Different species of spiders create different types of spider webs. The spider web type that probably come to your mind first is the classical spiral orb web design. This type of web is created by spiders in the Araneidae family, aka as orb-weaving spiders. With 3122 species these are the most commonly found spiders across the world. Many orb-weaving spiders build a new web each day. They tend to hide during the day and become active during the evening hours when they consume the old web before spinning a new web in the same general location. As a result the webs of orb-weaving spiders are generally clean and free of accumulated debris. This spider web that I came across on an early morning down by the Whitemud Creek was covered in morning dew. Tiny water droplets were strung up on the silk fibres like bright pearls strung on a sting. The ability of spider webs to collect water is unique and difficult to understand. For example, human hair cannot do this. As it turns out a recent study showed that the water collection ability of spider silk is an artefact of the microscopic structure of the silk. As far as we know the ability for spiders silk to collect water does not seem to serve any biological purpose. On the contrary, when the spider silk is wetted it reduces its ability to capture prey, an obviously bad thing from the spider’s perspective. One cannot deny, however, that morning dew captured on a spider web is a very photogenic effect that we humans probably enjoy more than the spider itself.
Along the trail at the Whitemud Creek one can find Low-bush (Viburnum opulus) and High-bush Cranberries (Viburnum edule). Calling these shrubs cranberries is misleading as they are more closely related to elderberries than to the true cranberry. They produce a stone fruit called a drupe (a drupe is fleshy fruit with a central stone like core containing one or more seeds), like a cherry, whose acidic flavour resembles that of the cranberries. The fruit have a tangy musky odour and not a favourite food of birds. During the winter, when other sources of food are scarce, the berries often become survival food for birds such as waxwings and robins. Both the Low-bush and High-bush Cranberry shrubs are native to North America and can be found in thickets along shorelines and creeks, swamps and forest edges. Both species appear identical, except one of the grows low (up to 2 m) and the other species grows high (up tp 4 m). It is left to the reader to deduce which one is which.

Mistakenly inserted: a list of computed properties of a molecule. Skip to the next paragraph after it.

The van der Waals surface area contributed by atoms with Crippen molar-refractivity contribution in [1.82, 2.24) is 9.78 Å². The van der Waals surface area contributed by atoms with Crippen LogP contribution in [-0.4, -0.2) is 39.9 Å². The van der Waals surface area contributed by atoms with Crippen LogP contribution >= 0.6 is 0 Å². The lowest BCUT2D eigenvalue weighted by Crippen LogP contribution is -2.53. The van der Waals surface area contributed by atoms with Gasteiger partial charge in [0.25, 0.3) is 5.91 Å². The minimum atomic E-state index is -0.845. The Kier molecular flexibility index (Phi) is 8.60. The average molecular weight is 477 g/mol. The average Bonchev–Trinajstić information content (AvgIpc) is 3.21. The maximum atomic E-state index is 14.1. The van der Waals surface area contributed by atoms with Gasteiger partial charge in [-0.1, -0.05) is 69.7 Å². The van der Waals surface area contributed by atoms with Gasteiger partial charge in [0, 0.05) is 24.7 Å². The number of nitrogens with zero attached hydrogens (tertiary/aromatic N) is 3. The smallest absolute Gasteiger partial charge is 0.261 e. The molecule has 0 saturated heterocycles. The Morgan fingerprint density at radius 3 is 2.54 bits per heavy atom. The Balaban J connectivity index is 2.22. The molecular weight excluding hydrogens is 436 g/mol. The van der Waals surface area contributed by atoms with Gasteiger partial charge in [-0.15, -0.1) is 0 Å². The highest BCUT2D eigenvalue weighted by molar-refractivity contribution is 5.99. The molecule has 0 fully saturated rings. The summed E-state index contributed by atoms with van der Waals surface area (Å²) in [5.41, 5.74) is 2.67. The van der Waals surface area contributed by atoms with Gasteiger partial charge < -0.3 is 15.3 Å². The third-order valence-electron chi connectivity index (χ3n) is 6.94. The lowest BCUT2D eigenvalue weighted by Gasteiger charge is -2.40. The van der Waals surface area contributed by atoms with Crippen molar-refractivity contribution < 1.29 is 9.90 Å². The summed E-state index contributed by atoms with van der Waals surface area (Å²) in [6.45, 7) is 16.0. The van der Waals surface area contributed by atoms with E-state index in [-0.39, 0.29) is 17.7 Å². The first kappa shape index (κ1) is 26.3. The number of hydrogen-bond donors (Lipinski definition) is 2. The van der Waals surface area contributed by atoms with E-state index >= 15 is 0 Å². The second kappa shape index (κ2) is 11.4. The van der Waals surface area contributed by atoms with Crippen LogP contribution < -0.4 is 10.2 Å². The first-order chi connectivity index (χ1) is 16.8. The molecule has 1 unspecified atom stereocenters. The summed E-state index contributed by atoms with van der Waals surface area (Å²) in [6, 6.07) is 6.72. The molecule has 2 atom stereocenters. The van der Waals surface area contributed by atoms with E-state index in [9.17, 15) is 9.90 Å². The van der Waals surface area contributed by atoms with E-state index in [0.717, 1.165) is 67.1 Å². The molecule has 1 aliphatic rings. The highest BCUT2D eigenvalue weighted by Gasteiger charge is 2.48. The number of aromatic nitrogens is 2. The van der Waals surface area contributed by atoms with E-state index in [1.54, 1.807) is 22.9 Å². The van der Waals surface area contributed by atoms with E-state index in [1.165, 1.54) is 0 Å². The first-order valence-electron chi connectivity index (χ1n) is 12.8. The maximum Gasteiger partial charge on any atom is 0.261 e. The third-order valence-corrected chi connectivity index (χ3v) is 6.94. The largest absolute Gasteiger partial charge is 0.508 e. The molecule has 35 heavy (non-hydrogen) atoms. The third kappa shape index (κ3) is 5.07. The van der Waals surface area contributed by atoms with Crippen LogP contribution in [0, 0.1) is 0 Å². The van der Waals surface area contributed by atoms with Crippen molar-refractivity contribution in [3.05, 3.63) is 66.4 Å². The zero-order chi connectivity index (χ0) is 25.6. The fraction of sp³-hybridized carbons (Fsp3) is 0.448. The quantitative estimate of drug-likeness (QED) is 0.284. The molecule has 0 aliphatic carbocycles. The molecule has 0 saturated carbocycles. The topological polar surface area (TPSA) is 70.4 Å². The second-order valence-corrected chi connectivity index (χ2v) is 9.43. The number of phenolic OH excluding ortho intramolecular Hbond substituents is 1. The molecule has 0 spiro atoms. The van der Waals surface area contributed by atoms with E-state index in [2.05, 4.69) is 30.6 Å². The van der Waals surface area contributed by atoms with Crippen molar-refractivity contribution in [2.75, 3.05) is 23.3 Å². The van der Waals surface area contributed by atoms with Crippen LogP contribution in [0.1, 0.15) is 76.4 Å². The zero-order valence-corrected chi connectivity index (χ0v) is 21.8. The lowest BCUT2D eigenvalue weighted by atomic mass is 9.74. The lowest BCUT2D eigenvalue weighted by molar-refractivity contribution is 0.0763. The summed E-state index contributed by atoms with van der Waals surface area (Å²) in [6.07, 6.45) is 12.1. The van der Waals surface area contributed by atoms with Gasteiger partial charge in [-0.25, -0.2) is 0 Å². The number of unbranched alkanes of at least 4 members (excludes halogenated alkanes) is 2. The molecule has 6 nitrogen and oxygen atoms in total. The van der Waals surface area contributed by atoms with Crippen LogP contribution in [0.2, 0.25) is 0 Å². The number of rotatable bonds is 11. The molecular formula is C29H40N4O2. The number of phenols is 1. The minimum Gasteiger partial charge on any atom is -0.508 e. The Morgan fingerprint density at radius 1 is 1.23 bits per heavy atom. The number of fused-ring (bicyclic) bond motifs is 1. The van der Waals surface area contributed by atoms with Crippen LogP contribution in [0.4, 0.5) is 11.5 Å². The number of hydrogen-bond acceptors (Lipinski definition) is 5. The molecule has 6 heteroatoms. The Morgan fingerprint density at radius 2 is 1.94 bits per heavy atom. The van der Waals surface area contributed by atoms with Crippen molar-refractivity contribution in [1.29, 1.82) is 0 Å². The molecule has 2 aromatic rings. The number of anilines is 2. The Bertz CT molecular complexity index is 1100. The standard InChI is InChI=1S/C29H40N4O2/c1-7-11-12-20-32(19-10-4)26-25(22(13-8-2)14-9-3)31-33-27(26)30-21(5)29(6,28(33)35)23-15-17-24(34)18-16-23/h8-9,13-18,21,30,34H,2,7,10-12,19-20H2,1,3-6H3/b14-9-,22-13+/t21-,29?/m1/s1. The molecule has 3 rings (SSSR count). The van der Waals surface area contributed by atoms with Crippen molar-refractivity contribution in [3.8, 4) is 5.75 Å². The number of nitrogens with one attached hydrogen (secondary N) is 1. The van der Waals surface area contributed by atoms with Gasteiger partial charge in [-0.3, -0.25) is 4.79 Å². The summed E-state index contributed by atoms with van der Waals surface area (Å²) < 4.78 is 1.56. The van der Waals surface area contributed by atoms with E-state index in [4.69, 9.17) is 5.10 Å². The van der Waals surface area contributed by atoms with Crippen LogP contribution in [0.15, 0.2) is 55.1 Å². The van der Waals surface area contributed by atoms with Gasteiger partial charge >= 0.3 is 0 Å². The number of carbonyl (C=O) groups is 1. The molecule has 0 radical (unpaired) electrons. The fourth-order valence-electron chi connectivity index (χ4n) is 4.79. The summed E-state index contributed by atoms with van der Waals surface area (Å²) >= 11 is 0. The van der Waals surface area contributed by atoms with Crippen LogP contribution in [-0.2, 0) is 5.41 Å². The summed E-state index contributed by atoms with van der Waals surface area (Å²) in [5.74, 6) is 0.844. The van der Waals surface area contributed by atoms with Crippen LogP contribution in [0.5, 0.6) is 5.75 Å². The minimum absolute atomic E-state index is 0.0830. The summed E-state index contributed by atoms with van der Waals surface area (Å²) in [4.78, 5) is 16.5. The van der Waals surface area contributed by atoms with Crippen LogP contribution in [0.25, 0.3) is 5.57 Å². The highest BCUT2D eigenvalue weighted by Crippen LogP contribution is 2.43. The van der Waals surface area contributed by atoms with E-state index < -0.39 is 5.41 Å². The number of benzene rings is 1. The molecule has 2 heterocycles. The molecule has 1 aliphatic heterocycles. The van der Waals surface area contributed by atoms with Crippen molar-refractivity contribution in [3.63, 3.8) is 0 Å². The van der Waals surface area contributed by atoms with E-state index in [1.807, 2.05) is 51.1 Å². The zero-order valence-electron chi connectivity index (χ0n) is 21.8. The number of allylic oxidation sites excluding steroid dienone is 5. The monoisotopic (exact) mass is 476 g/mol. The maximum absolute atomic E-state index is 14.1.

All of a sudden last week foam started to appear in the Whitemud Creek. Large floating rafters of yellowish foam floating down the creek and getting stuck in the vegetation along the shorelines. Most people’s first reaction is probably that the foam is due to pollution. While pollution can certainly cause foam in fresh and salt water it turns that foam also can be created through natural processes. These so called foam lines are often found on streams and river surfaces when water is strongly mixed with air, for example at water falls where rocky substrate have fast currents passing over its. Foam lines are common in streams with brown water which contain high levels of dissolved organic carbon from decomposing algae and other plant matter. Much of the foam is formed after snowmelt and after prolonged heavy rains. The Whitemud Creek fulfills all these criteria, we have had large amounts of rain this summer, the water level is high, the current is strong in the creek and the water is murky brown. Things always change at the creek, from it being frozen in the winter, ice floes and water-ice slurry in the spring, high water levels during the spring melt and during the rainy summer to low and clear waters during the end of the spring and before the rainy season.